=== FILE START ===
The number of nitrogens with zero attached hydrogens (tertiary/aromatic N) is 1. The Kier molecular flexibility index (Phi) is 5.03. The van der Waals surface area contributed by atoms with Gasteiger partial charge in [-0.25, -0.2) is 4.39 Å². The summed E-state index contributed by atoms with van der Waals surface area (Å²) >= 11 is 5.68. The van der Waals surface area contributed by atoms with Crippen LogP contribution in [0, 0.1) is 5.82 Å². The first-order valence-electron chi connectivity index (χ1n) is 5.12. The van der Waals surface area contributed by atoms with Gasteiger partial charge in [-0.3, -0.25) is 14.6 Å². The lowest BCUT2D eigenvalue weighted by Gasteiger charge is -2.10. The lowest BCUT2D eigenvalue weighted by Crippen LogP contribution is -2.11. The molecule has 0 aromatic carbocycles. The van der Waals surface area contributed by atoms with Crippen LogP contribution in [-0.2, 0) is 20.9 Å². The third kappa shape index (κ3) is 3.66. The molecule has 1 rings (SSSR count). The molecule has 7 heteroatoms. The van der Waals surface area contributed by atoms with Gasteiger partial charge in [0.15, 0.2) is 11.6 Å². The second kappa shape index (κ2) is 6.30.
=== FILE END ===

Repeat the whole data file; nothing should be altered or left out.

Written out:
The number of nitrogens with zero attached hydrogens (tertiary/aromatic N) is 1. The Kier molecular flexibility index (Phi) is 5.03. The van der Waals surface area contributed by atoms with Gasteiger partial charge in [-0.25, -0.2) is 4.39 Å². The summed E-state index contributed by atoms with van der Waals surface area (Å²) >= 11 is 5.68. The van der Waals surface area contributed by atoms with Crippen LogP contribution in [0, 0.1) is 5.82 Å². The first-order valence-electron chi connectivity index (χ1n) is 5.12. The van der Waals surface area contributed by atoms with Gasteiger partial charge in [-0.3, -0.25) is 14.6 Å². The lowest BCUT2D eigenvalue weighted by Gasteiger charge is -2.10. The lowest BCUT2D eigenvalue weighted by Crippen LogP contribution is -2.11. The molecule has 0 aromatic carbocycles. The van der Waals surface area contributed by atoms with Crippen LogP contribution in [-0.2, 0) is 20.9 Å². The third kappa shape index (κ3) is 3.66. The molecule has 1 rings (SSSR count). The molecule has 7 heteroatoms. The van der Waals surface area contributed by atoms with Gasteiger partial charge in [0.15, 0.2) is 11.6 Å². The second kappa shape index (κ2) is 6.30.